Researchers at Fred Hutchinson Cancer Research Center have harnessed the power of yeast - a simple, single-celled organism crucial for brewing beer and baking bread - as a model to study trait inheritance and the genetics of complex conditions and characteristics at the most basic, molecular level.
Fred Hutchinson geneticist Leonid Kruglyak, Ph.D., and colleagues will report their findings in the April 26 edition of Science. Rachel Brem, Ph.D., and Gael Yvert, Ph.D., both fellows in Kruglyak's laboratory, share first authorship of the paper.
Complex traits, which range from diseases like diabetes and cancer to behaviors like violence and aggression, have been notoriously difficult to study in humans and other mammals, the systems in which most such analyses have been conducted.
While yeast provides a powerful new avenue for studying natural variation that results from complex genetic interactions, the researchers caution that even in the case of this simple fungus, the study of complex traits is likely to remain a formidable challenge in biology.
"The good news is that our method worked and that we can use it as a way to study complex traits, Yvert said. "We can expand it to the study of other organisms. The caution is that we're still dealing with a very complex system that is likely to be even more so in humans."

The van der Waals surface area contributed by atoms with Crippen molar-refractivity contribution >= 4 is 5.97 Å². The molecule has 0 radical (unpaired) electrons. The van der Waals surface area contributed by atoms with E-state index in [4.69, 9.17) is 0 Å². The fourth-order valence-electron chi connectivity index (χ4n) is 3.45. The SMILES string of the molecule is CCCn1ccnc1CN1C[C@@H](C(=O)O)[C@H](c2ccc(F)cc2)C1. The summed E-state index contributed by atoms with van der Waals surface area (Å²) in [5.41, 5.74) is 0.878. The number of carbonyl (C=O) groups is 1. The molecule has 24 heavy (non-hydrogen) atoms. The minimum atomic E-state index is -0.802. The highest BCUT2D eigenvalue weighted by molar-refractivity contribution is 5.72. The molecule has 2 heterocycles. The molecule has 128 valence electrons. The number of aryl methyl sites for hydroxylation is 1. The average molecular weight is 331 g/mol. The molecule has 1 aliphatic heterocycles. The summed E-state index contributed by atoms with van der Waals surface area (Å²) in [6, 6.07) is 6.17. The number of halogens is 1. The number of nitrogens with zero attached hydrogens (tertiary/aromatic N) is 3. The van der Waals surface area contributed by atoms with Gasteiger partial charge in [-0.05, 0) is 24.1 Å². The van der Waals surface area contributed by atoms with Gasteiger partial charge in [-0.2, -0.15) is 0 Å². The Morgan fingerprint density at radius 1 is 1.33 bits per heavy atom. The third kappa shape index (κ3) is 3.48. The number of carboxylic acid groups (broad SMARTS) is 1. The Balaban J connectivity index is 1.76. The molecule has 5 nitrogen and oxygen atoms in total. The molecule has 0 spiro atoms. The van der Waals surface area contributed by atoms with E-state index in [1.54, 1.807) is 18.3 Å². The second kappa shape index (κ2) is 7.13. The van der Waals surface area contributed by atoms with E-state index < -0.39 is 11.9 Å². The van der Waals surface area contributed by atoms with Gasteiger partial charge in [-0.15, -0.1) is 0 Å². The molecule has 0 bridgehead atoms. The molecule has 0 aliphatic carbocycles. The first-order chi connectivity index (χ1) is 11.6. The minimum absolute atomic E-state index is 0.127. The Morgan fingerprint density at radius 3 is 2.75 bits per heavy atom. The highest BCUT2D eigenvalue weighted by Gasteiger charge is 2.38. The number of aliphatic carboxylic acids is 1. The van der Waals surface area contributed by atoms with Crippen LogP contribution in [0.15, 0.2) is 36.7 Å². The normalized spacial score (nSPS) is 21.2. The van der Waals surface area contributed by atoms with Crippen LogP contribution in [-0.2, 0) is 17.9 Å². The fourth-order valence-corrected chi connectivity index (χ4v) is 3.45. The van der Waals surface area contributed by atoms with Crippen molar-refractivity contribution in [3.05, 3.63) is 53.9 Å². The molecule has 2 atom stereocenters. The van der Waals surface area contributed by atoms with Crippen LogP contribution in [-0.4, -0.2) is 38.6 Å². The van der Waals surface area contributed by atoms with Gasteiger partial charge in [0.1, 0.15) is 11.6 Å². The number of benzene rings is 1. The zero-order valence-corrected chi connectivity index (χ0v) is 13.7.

"Complex" diseases of civilization typically arise from a variety of inherited and acquired mutations in more than one gene. Identifying the many genetic factors underlying conditions such as cancer and heart disease poses a much bigger challenge to geneticists than rare disorders such as Huntington's disease and cystic fibrosis, which are always traceable to a single genetic defect.
To date there have been no complex diseases or inherited traits in humans for which all of the causal genetic factors have been identified. Finding multiple genetic regions implicated in any one disease or trait has been difficult because the
Contact: Kristen Woodward
Fred Hutchinson Cancer Research Center